A 4-Step Guide to Writing a Murder Mystery

April 8, 2024

Crafting a murder mystery for the first time is like learning the violin.


After listening to a compelling performance on Youtube, a burst of excitement overwhelms you. You’re sure that, with minimal practice, you can master the instrument too. So you hop onto Amazon, scroll through a few reviews, and buy a set of strings and a bow. Thus armed, you attend your first lesson.


Your confidence then explodes. The teacher talks about shoulder rests and resin, frogs and violas, tuning pegs and horse-hair bows. With sinking dread, you realize that becoming a violinist is far more complicated than you expected, and playing that song from Youtube may take years.


Admiring an artist’s technique is one thing, and trying to replicate it is another. No matter how many capers you’ve binged, you still need specific instruction on how to interconnect all the pieces. Meticulous plotting (which readers can’t see) contributes to the thrill of the sleuth catching the villain. Although a single article can’t cover all the nuances, four basic principles govern the genre.


1. An Invested Protagonist

The police have drawn a chalk outline around a fresh corpse, and you need to lead readers to the culprit. Planting clues is harder written than said, however. Getting the timing right can be tricky, and the ending should be unpredictable yet, in retrospect, look inevitable. You have to discern when to drop a clue into the protagonist’s lap and when to make her search for it. But before any clues can be discovered (or gifted), she must have a reason to care about solving the case.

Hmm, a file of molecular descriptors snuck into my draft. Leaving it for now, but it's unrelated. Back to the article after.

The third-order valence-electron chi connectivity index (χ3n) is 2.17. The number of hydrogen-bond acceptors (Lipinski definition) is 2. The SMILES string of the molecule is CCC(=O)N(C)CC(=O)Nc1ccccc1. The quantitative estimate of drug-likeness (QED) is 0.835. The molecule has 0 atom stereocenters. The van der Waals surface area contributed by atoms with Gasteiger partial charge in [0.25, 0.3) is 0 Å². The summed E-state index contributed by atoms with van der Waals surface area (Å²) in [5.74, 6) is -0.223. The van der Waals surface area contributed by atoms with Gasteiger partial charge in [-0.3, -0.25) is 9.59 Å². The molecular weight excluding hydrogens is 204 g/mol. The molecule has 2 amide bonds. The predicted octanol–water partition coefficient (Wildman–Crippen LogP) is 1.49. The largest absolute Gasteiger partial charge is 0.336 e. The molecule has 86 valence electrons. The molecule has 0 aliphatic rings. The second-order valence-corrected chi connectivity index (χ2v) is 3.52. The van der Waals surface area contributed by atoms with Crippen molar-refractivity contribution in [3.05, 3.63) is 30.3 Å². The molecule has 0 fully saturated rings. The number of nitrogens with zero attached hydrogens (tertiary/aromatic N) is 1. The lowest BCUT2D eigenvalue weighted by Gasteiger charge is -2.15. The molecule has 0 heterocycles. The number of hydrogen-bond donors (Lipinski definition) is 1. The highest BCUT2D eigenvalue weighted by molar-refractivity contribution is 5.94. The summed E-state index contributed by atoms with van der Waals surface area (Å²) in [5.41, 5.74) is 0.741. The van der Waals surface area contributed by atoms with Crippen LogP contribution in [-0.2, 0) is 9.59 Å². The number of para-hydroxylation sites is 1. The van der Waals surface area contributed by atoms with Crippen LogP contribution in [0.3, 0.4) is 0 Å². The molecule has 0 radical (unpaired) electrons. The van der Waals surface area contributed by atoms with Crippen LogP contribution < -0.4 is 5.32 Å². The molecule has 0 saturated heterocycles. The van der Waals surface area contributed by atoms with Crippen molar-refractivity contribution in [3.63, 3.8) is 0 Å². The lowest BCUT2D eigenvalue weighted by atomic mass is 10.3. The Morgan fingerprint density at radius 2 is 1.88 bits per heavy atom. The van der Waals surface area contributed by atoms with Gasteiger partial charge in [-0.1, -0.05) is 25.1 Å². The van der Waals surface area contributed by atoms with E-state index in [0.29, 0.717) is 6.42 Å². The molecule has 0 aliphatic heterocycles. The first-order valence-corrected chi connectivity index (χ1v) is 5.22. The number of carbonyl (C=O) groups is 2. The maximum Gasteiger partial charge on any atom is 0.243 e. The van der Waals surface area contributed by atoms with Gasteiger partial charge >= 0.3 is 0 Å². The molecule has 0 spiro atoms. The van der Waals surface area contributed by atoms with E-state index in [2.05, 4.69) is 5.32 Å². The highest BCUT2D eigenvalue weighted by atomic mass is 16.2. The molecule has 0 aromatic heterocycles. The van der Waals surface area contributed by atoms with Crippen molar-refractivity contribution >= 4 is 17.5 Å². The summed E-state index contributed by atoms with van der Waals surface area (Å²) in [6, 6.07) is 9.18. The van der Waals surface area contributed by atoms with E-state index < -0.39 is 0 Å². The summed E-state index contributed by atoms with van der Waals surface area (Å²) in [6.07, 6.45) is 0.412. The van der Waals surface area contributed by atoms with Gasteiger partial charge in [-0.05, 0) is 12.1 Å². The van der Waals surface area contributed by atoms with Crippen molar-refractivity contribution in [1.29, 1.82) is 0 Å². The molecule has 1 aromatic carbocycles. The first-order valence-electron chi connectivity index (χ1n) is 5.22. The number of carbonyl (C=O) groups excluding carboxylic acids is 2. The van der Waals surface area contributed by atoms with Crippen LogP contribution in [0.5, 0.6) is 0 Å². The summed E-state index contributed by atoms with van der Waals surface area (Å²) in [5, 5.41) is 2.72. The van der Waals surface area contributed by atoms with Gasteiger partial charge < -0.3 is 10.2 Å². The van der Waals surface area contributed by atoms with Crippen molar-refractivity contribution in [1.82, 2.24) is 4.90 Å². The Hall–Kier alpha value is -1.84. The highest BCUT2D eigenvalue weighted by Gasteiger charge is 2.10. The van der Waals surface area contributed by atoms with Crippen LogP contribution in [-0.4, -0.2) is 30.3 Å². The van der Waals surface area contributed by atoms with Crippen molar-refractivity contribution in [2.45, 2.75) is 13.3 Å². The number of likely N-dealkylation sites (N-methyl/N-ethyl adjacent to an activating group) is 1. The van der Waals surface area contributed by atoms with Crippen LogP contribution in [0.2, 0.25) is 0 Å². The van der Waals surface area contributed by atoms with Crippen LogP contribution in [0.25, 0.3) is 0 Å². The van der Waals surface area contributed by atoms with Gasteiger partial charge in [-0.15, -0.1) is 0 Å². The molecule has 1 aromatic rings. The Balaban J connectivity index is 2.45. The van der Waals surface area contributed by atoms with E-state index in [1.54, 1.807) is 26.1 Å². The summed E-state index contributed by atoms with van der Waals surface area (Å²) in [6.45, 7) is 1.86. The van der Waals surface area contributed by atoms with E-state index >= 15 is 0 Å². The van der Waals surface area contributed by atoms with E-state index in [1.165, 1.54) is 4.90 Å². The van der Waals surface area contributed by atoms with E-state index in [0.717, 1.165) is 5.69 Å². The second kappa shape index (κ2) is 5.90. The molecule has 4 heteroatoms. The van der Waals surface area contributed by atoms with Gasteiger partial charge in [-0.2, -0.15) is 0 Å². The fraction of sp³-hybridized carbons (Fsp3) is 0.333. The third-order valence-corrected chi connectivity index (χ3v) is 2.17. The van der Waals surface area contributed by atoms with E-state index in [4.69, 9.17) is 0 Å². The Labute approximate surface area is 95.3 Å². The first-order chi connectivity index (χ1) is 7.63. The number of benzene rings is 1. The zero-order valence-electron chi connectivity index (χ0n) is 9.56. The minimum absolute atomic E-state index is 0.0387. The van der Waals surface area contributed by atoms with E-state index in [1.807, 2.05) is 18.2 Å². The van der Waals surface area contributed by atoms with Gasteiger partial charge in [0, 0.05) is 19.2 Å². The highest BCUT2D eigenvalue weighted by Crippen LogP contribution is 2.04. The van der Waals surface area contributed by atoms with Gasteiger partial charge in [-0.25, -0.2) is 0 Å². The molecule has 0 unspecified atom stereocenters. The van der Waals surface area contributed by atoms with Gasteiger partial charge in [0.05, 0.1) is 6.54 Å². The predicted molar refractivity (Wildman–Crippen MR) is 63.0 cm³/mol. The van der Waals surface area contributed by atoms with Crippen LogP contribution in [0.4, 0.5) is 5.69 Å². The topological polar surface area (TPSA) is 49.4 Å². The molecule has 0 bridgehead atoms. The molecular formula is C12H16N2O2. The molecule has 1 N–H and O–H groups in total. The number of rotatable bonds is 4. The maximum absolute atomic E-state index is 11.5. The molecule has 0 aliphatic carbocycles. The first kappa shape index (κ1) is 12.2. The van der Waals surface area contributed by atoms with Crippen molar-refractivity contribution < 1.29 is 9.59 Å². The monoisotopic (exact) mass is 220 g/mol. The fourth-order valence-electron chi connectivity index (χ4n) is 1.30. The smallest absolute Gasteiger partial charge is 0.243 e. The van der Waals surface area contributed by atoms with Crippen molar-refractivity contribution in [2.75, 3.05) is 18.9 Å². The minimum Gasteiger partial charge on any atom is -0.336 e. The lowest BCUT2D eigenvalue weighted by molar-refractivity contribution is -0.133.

Many mysteries feature detectives whose primary incentive is to avoid boredom, such as Sherlock Holmes and Hercule Poirot. Others have a more personal connection to the crime. In The Seven and a Half Deaths of Evelyn Hardcastle, the protagonist is trapped inside a simulation and will continue to experience the same day over and over until he identifies the murderer. In Richard Osman’s The Man Who Died Twice, the victim is a central character’s ex-husband. Both are close enough to home to propel the characters through the ups and downs of the investigation.


To ensure your character’s motivation is strong enough, prevent her from returning to normalcy. In Knives Out, an anonymous person hires an obsessive detective who can’t rest until he’s tied up every loose thread. In the ABC Murders, Hercule Poirot receives taunting letters and deduces that the butchery will keep occurring unless he outsmarts the sender. Furthermore, his reputation as a peerless detective might suffer.


If your protagonist is devoted to the chase because the police are inept, beware that this trope is flimsy and overused. Your story world’s justice system may have flaws, but too much incompetence can seem like a lazy attempt to impair the competition and empower your protagonist. So be clever about how you represent less-than-capable law enforcement. Corruption, for example, is more believable and easier to twist to your story’s needs.